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Abandon ship!

Having discovered that not even the outbreak of war was deemed sufficient to bring Irish League football to a halt, the ongoing suspension of the current season continues to inspire some introspection and, though no previous campaigns have ever been put on hold for longer than a handful of weeks, there exists a long and interesting back story of Cliftonville matches that did not last the course.

Marking 50 days since the Reds were last in action, this afternoon examines the 19 abandoned fixtures in the Club’s history, from the first way back at the beginning of the last century up until the most recent example, which occurred just over two years ago, and the varying factors that led to time being called earlier than scheduled.

It all started way back on February 18, 1901.

On that occasion, an Irish Cup Quarter-Final tie with Belfast Celtic was brought to a finish with the Reds 4-2 up courtesy of goals from McKimmie, Bennet, Kirkwood and Scott.

Early Edwardian era football rarely contemplated abandonments, however it was not uncommon for results to be protested or scratched. Celtic appealed against the outcome of the game for reasons unknown but, whatever they were, the authorities deemed them inadmissible and Cliftonville’s place in the Semi Finals was ratified.

Seven years later, a City Cup encounter with Glentoran lasted just 70 minutes, but the 1-1 scoreline was allowed to stand.

The same teams got through even less time on the park in a League game on October 23, 1909 but, despite there being just 55 minutes on the clock when the referee intervened, Cliftonville’s 1-0 lead – which came courtesy of a McAuley penalty – remained in place.

The 2008/09 season opener at Linfield lasted just over half an hour

A further nine years would pass before the Reds’ next abandonment and, as was evidently par for the course, no replay was ordered for the 78 minute-long 1-1 draw at Distillery.

A goalless draw at home to Newry Town in 1923 lasted 67 minutes and a remarkable 20 years came and went until the next early wrap-up; a 2-1 win over Glentoran in December 1943.

The next two abandonments came in North Belfast Derbies, with a 1-1 draw in 1950 standing, as did a 4-0 defeat in 1965 – when the action at Solitude was ended due to bad light (an affliction which appeared to be impacting the hosts long before anyone else noticed).

The same problem occurred almost six years to the day later and, once again, Cliftonville found themselves on the wrong side of a scoreline that was sanctioned while, in January 1982, heavy fog forced another joust with the Crues to be wound up at 1-1.

Eight years on, a 2-1 defeat to Portadown was rubberstamped despite the game’s abandonment and it took until August 1994 for Cliftonville to come out on the right side of an early end to proceedings when a 1-0 Ulster Cup win over Ballyclare Comrades – courtesy of a Shaun Strang goal – was awarded despite another floodlight failure at Solitude.

In fact, just six of the 19 abandonments in the Reds’ history were carried out away from home, with the next two falling into that category – a 1996 Premier League battle with Portadown (when, leading 1-0, Marty Quinn’s players refused to return to the field for the second-half when they learned that travelling supporters had been attacked by a violent mob outside Shamrock Park; needless to say, they lost the replay) and the 1997 County Antrim Shield Final against Ballymena United, when referee Alan Snoddy deemed that a bottle being thrown onto the pitch was reason enough for everyone to go home.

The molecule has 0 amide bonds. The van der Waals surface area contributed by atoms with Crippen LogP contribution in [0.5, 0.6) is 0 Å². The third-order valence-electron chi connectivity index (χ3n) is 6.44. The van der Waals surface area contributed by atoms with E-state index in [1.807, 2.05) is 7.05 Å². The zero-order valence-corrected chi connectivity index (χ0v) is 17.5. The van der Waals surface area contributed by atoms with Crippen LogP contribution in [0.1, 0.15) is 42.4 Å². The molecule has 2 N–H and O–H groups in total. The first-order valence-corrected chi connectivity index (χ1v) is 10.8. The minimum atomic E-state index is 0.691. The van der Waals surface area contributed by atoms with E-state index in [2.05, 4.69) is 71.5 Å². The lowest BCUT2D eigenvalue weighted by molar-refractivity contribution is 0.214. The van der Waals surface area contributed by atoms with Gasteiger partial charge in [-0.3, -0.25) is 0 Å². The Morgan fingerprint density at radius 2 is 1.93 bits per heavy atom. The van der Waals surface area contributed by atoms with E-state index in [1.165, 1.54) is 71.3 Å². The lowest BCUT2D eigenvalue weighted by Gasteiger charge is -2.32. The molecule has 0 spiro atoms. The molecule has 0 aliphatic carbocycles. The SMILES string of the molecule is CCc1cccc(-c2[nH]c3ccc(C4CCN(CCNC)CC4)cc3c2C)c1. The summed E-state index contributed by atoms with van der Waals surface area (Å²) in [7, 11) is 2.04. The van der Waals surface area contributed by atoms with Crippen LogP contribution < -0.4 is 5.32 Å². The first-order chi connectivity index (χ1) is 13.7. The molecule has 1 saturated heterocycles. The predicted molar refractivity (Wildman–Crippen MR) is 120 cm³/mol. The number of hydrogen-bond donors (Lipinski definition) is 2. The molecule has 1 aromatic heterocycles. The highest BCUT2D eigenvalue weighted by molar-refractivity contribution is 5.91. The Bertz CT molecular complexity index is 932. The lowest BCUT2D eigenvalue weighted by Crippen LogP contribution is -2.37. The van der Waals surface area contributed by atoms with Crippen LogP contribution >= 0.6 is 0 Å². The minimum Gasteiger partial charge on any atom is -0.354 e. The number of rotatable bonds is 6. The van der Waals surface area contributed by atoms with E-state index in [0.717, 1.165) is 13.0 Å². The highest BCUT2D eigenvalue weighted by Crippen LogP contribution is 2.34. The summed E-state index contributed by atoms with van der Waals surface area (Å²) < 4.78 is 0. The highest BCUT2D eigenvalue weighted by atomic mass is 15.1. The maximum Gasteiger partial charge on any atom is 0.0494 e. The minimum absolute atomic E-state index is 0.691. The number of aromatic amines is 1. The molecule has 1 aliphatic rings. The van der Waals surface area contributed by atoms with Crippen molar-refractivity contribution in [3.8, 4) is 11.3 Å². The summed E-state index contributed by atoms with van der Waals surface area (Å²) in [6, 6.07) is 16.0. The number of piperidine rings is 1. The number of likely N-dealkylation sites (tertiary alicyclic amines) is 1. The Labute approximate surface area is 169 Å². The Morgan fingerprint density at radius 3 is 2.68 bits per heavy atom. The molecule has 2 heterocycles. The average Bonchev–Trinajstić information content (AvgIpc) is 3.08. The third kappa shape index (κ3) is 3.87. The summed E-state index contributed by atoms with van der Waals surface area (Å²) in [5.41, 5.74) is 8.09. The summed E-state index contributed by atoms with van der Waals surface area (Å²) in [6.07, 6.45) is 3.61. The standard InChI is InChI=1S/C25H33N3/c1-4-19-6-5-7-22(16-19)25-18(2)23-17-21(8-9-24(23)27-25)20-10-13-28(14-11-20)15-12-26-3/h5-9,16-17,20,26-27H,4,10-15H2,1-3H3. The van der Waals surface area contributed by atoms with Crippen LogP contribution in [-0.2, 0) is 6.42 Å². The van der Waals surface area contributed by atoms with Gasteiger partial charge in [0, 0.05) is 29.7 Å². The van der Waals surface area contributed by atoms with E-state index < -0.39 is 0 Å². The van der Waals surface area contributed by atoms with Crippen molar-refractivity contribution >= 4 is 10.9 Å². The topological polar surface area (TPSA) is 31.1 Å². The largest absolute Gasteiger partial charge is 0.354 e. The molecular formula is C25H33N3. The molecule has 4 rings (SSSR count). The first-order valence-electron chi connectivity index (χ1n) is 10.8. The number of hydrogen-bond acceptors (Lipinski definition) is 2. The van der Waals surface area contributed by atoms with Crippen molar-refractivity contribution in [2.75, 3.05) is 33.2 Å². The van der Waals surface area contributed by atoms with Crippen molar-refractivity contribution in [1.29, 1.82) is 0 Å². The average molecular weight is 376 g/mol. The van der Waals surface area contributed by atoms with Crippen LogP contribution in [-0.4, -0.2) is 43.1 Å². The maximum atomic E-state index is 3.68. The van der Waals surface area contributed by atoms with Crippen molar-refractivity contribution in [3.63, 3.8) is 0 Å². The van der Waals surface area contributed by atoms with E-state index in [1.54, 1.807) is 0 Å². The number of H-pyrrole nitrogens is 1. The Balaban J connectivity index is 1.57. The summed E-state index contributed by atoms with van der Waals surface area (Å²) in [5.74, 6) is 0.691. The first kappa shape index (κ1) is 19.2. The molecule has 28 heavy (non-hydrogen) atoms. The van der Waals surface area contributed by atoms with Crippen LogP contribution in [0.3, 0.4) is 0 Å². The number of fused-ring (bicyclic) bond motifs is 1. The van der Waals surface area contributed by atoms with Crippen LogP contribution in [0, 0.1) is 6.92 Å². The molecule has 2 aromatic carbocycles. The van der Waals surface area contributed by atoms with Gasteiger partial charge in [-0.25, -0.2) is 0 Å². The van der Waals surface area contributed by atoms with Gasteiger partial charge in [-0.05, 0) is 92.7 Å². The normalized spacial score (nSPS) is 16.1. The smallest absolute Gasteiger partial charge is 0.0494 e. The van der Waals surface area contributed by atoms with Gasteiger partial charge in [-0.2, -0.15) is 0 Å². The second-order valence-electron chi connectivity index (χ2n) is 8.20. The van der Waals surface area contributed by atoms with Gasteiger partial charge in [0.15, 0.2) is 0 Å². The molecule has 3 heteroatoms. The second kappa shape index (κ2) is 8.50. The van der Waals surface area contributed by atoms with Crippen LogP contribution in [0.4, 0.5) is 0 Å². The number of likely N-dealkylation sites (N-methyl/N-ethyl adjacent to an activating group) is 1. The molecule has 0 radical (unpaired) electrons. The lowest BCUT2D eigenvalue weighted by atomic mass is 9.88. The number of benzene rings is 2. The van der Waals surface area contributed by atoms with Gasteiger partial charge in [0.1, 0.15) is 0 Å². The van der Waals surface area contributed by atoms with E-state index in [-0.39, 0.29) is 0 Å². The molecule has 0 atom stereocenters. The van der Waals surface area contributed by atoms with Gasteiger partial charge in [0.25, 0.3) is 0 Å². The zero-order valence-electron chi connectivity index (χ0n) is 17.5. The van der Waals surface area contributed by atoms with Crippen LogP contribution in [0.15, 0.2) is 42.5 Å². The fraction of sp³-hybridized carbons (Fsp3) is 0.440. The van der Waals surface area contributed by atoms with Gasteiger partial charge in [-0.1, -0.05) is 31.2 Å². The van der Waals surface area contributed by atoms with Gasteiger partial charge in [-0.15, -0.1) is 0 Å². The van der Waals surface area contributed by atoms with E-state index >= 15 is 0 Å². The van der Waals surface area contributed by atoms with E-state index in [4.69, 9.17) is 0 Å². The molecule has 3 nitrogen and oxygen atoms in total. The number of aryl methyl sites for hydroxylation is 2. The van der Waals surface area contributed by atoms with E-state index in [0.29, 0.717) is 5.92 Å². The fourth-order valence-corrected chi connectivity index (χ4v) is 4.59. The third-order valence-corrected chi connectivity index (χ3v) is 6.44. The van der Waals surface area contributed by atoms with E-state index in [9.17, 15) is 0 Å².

Fans stream out after high winds forced an early end to the 2018 home game with Ballymena United

Arguably the greatest rationale for a match to be stopped short – in the history of football, not just Cliftonville – came in January 1998 when, shortly after Marty Tabb had equalised in a snowstruck encounter with Glenavon, a linesman complained of frostbite and that was that.

In 2002, a hardy group of Omagh Town fans (who had missed kick-off after being held up in traffic en route from Tyrone) were doubtless thrilled when a League Cup encounter lasted just 23 minutes before the weather intervened.

Two years later, a similarly grim downpour meant that a 1-0 lead against Glenavon was relinquished and, in the summer of 2008 (a week after the opening round of Premiership fixtures was postponed due to a refereeing strike), Cliftonville’s second attempt at a curtain-raiser was held up when a Windsor Park showdown with Linfield was played in frankly ludicrous conditions before referee Alan Black came to his senses and accepted he was swimming against the tide – almost literally – on the day of the infamous Westlink flooding in Belfast.

All of which takes us up to the January 2018 meeting with Ballymena when, with the score locked at 1-1 amid Storm Eleanor’s severe swirling winds in north Belfast, it was perhaps the sight of advertising hoardings having to be reinforced that made ref Evan Boyce’s mind up for him and the contest was duly halted at half-time – much to the relief of everyone in the ground.

A History of Abandonments
February 18, 1901: v Belfast Celtic
November 21, 1908: v Glentoran
October 23, 1909: v Glentoran
September 21, 1918: v Distillery
October 27, 1923: v Newry Town
December 12, 1943: v Glentoran
November 18, 1950: v Crusaders
November 27, 1965: v Crusaders
November 20, 1971: v Ards
January 2, 1982: v Crusaders
September 28, 1990: v Portadown
August 16, 1994: v Ballyclare Comrades
October 19, 1996: v Portadown
February 4, 1997: v Ballymena United
January 3, 1998: v Glenavon
November 5, 2002: v Omagh Town
April 17, 2004: v Glenavon
August 16, 2008: v Linfield
January 2, 2018: v Ballymena United